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© 2015 Thomas Wargin
The Process

Spontaneous creativity can happen at any point during the making of a sculpture, so I personally perform every task it takes to create my pieces, it allows me to explore the medium beyond the end result.

At the outset, sketches evolve into clay or carved three-dimensional forms. Using various molding techniques, resin models are created, which are then hand-packed into flasks with casting sand. It becomes an exhilarating experience when the molten metal burns new life into the molds. After cooling, parts are assembled for rough fit and positioning. Meticulously, I drill, tap and screw every component together. Disassembled one last time, each piece is taken through the phases of polishing or patination. Once the desired finish is achieved, all parts are final assembled. And behold, the anticipated sculpture is complete.

1. The process usually starts out with thumbnail sketches in one of my sketchbooks. 2. Next, I usually sculpt the pieces from clay or hand carve the parts from wood, polyester resin, or HDPF.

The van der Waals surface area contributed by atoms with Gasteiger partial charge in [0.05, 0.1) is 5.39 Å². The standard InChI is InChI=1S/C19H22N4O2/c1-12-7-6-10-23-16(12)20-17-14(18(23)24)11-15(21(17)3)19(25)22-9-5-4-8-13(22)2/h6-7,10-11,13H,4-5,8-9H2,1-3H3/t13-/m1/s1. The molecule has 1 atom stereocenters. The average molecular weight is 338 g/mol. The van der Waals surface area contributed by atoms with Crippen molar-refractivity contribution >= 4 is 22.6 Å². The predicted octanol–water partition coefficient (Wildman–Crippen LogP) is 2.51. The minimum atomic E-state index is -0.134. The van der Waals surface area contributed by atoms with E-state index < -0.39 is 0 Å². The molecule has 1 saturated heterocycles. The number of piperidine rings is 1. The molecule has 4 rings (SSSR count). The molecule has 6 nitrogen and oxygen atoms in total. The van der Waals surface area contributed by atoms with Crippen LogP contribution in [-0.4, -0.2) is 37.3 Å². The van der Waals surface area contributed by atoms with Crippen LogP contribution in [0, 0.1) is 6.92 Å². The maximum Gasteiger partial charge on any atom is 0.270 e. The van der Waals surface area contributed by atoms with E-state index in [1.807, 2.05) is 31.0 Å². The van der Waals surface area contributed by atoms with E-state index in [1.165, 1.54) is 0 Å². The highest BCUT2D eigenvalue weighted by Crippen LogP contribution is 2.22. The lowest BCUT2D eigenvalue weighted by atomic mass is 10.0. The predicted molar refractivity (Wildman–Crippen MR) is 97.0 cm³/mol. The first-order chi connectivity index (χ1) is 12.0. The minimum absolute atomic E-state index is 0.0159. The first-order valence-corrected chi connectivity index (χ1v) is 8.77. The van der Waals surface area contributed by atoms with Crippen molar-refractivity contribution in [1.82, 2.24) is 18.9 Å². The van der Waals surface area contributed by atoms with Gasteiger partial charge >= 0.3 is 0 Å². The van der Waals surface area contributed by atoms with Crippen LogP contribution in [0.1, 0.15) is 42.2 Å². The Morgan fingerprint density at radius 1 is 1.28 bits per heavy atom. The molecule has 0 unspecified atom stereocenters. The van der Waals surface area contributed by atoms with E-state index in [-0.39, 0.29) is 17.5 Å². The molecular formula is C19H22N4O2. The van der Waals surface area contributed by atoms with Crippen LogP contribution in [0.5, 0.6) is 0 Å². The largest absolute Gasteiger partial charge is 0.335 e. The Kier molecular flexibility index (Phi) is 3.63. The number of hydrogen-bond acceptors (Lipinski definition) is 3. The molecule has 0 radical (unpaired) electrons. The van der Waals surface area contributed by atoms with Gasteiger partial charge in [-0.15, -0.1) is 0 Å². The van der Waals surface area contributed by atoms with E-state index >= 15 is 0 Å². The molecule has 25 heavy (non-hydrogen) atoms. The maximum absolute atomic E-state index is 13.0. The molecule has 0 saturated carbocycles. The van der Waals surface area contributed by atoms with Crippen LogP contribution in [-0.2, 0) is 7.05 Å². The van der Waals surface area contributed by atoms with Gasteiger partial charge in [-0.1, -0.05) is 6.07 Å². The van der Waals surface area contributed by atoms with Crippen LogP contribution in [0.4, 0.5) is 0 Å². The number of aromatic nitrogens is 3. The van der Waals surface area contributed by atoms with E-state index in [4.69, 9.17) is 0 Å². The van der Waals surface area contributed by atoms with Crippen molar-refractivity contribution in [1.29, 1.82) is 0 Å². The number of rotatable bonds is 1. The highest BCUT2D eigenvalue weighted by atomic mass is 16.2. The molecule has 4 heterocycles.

3. Then, molds are made and rigid parts are cold cast (not shown). 4. Sometimes, designs change in the development process. I become sidetracked by new ideas and my own wheels start turning.
5. Match plates are made for the patterns. 5. (continued)
6. The patterns are covered with a parting powder (release agent). 7. The patterns are then sifted with mold sand.
8. After both mold halves are packed, the flasks are separated and gates and risers are cut into the sand. 9. The flasks are then set up for pouring and the furnace ignited. When the metal has reached the right temperature, the crucible is pulled from the furnace.
10. Parts are poured. 11. Parts are then left to cool before opening the flasks.
12. A few hours later, the parts are removed from their flasks. 13. Flash, sprues, gates and risers are removed.
14. Preassembly and fitment begins. 14. (continued)
15. Some pieces are welded. 15. (continued)
16. Some pieces are drilled... 17. ...and tapped.
18. Sculptures are preassembled to check for balance, visual dynamics, and composition before final finishing and assembly. 18. (continued)
19. Each component is polished, buffed, etched, sandblasted, or... 20. ...given a chemical patina before final assembly.
21. Girth before final assembly. 22. Girth after final assembly.